Infection from a virus: Some viruses can cause a change in the body which destroys it in such a way that the soul fleas, but the physical brain retains some control over the creature’s actions. Initially such beings will be extremely weak and may be mistaken for dead. However, if they gain a source of energy, and a way to synthesize it into something they can use, they may be able to cobble together a consciousness. Their energy source may be the blood or souls of humans, or might be some other form of magic or chemical energy.
These vampires are marked by weakness, and a lack of consciousness. They are often compared to zombies, with the main difference being that vampires do not seam to degenerate after the initial change, while zombies are in a constant state of decline.
Vampirism by mental disease – In rare cases a person’s physical mind can become obsessed with the sensual body to such an extent that it begins to revolt against the creatures inner soul. This is usually a violent struggle, and can be very painful and difficult for the victim.
As the soul is removed the creature begins to require alternate sources of energy to fuel its consciousness. In these scenarios, blood or souls are as likely as any other source to become the fuel, as the creature does not possess the ability to synthesize blood into a useable form. Some cases have been observed where vampires of this type become voracious eaters, others draw their energy from fire, and others use magical means to fuel themselves.
WEAKNESSES OF THE VAMPIRE
The greatest weakness vampire’s face is their need for energy, often in the form of blood. Since consuming the blood and souls of conscious beings is generally opposed by the conscious beings themselves, vampires have a constant enemy that they are intrinsically tied to. They can’t live with their prey, but they can’t live without them.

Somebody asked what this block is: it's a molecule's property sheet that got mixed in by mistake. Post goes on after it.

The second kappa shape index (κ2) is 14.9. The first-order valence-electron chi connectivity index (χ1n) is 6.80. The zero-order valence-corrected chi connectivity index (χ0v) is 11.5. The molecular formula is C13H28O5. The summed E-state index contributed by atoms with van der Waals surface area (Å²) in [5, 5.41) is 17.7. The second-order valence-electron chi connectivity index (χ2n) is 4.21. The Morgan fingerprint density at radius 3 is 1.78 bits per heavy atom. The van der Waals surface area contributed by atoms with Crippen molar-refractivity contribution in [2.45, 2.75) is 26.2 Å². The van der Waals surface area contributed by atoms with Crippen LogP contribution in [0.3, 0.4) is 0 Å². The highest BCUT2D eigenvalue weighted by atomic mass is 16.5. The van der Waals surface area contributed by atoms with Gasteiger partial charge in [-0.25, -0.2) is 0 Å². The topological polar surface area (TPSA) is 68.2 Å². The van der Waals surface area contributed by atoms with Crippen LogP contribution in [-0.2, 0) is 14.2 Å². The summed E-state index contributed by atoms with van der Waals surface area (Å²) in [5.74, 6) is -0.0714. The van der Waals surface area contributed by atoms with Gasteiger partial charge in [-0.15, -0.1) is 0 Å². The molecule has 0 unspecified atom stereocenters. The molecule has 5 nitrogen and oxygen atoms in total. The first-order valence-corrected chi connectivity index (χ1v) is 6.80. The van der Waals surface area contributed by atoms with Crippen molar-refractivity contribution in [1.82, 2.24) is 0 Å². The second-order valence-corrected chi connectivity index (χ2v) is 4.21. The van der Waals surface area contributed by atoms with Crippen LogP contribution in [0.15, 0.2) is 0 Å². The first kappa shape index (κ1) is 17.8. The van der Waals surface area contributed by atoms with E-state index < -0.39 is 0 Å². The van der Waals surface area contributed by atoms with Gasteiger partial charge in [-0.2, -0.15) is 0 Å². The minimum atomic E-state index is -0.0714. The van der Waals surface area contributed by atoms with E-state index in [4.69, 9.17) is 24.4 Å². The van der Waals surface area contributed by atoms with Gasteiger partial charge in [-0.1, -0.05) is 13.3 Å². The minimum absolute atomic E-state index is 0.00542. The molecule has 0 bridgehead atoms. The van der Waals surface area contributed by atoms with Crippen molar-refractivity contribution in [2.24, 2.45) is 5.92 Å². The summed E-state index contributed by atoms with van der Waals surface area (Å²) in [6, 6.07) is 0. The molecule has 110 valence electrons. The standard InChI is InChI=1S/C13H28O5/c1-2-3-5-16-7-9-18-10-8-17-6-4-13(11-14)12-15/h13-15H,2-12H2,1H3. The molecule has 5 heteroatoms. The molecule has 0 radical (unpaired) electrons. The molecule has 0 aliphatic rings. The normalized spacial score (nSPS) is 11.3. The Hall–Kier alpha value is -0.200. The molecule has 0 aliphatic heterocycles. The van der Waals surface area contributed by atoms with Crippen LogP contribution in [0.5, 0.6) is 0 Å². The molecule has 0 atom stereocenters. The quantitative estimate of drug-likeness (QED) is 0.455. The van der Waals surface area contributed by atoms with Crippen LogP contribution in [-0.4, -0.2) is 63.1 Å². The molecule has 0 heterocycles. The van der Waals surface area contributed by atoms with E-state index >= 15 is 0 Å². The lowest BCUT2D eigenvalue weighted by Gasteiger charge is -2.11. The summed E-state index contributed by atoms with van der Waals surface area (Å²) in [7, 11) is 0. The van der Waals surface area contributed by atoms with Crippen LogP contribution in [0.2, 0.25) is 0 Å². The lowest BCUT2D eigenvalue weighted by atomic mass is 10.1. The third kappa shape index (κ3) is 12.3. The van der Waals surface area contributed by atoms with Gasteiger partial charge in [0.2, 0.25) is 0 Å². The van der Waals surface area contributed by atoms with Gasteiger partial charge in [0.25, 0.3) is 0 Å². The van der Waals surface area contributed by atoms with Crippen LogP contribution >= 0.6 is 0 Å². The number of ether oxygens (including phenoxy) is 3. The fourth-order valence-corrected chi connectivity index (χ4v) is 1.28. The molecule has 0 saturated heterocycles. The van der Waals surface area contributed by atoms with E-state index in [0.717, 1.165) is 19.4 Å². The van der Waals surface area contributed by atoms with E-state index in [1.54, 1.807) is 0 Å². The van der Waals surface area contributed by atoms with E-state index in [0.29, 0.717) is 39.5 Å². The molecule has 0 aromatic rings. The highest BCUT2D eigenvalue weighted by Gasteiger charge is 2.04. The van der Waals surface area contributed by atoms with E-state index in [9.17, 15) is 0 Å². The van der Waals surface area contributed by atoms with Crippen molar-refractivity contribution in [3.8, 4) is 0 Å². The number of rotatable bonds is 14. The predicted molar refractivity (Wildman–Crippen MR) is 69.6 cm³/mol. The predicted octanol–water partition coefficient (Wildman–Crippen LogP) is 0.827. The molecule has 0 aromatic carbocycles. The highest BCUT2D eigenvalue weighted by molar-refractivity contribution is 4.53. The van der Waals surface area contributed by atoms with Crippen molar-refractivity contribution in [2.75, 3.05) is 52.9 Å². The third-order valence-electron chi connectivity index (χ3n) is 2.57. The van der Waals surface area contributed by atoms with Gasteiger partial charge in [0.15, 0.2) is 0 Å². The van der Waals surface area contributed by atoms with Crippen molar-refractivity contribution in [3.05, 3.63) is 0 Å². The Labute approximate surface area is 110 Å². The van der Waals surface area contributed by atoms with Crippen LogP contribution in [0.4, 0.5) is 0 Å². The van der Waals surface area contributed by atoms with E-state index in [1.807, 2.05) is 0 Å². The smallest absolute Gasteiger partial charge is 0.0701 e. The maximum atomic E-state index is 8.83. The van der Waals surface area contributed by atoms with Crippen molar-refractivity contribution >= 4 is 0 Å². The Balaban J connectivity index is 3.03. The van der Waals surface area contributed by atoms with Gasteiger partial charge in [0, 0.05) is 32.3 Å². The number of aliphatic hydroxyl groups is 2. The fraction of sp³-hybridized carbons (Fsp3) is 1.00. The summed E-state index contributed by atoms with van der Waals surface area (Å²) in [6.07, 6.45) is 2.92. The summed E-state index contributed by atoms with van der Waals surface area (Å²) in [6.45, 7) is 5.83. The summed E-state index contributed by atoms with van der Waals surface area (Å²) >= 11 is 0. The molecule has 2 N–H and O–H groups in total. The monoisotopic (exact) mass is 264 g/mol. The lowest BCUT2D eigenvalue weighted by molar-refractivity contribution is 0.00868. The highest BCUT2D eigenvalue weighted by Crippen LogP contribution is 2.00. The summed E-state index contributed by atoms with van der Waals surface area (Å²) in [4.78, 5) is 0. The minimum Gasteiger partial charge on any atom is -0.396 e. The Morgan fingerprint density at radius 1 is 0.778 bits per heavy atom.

If a vampire finds a way to synthesize enough energy to survive, they will usually develop a second problem. As a creature increases its ability to take energy from subtle existences such as life, they will become more sensitive to the energy in the world around them. Generally if the vampire becomes good enough at synthesizing energy from blood or souls to survive, they will also become so sensitive to energy that sources such as the sun and fire will be extremely harmful to them. This is why many traditional demon induced vampires, who enjoy instant acclimation to vampirism, also suffer from the inability to go out in daylight. However there can be a convergence point for some vampires where they become so good at synthesizing energy that their power increases faster then their bodies sensitive to light and heat, and they become impervious to them once again.
— original source: http://classics.mit.edu/ —